Antibody Diversity in the Response to Streptococcal Group A Carbohydrate
In the past several years, a number of laboratories have used the murine antibody response to streptococcal group A carbohydrate (GAC) as a model system in which to study the development and regulation of humoral immunity. This system displays a number of features which are common to other antigen-antibody systems as well as unique features which make it particularly suitable to the study of antibody diversity. The scope of this chapter is to review the major characteristics of this antibody response and to discuss in more detail recent experiments from our laboratory which have exploited the anti-GAC response to ask questions concerning the rules which govern the pairing of heavy- and light-chain variable regions in the generation of antibody diversity. As with most other antibody systems which have been examined in detail, it has become increasingly apparent that the antibody response to GAC is assembled from a restricted set of heavy- and light-chain variable regions and constant regions. These observations have raised questions about the extent to which combinatorial diversity functions within the immune system and suggest the possibility that coordinated regulation results in the expression of VL, VH, and CH gene products in restricted sets, irrespective of the constraints imposed by an antigen-specific system.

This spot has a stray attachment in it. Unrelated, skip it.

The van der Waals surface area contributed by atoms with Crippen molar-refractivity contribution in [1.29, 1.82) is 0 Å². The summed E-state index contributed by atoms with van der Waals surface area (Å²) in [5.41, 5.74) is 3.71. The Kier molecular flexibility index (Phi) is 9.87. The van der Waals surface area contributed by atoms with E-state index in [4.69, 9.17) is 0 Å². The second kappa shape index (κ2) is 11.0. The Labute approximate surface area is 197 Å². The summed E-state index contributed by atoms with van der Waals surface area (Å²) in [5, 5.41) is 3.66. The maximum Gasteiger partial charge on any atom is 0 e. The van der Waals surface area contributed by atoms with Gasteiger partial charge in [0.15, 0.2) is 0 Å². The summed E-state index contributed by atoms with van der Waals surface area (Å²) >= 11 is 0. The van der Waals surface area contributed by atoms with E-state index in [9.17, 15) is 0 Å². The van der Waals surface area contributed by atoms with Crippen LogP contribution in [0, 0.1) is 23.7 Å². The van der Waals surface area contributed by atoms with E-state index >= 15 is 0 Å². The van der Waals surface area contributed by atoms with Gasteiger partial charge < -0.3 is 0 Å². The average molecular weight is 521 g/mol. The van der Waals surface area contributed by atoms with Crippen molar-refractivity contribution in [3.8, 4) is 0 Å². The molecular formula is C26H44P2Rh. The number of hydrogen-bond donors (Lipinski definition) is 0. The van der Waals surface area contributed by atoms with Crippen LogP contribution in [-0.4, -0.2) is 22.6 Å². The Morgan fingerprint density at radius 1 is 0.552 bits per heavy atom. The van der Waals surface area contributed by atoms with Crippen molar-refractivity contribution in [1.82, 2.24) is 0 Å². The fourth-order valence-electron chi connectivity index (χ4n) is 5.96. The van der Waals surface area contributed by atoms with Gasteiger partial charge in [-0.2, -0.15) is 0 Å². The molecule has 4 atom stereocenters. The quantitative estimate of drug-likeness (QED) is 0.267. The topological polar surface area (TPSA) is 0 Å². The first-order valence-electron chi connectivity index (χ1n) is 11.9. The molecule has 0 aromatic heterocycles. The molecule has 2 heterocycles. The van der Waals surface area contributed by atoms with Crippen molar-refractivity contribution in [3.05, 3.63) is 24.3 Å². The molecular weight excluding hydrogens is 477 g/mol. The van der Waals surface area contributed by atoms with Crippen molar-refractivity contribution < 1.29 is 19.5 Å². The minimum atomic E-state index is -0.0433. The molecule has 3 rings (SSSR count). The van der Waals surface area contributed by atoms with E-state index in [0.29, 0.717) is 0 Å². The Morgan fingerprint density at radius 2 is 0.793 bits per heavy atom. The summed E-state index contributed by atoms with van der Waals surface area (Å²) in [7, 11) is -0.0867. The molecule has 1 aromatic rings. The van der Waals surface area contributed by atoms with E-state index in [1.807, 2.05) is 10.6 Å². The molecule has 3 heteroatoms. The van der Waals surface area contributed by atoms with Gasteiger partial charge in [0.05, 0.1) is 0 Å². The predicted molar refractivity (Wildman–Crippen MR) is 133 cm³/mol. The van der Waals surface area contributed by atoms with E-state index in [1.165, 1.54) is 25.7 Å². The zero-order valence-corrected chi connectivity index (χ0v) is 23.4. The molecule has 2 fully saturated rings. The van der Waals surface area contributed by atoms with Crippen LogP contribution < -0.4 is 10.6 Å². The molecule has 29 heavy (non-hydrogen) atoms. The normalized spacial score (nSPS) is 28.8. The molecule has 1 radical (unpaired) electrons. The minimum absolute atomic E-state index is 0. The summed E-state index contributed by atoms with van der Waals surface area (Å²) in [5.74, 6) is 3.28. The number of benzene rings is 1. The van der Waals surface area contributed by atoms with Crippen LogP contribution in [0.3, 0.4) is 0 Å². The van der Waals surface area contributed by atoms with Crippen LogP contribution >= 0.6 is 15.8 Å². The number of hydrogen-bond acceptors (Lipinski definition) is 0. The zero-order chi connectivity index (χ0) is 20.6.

KeywordsLight Chain Antibody Response Immunoglobulin Heavy Chain Antibody Diversity Immunoglobulin Variable Region
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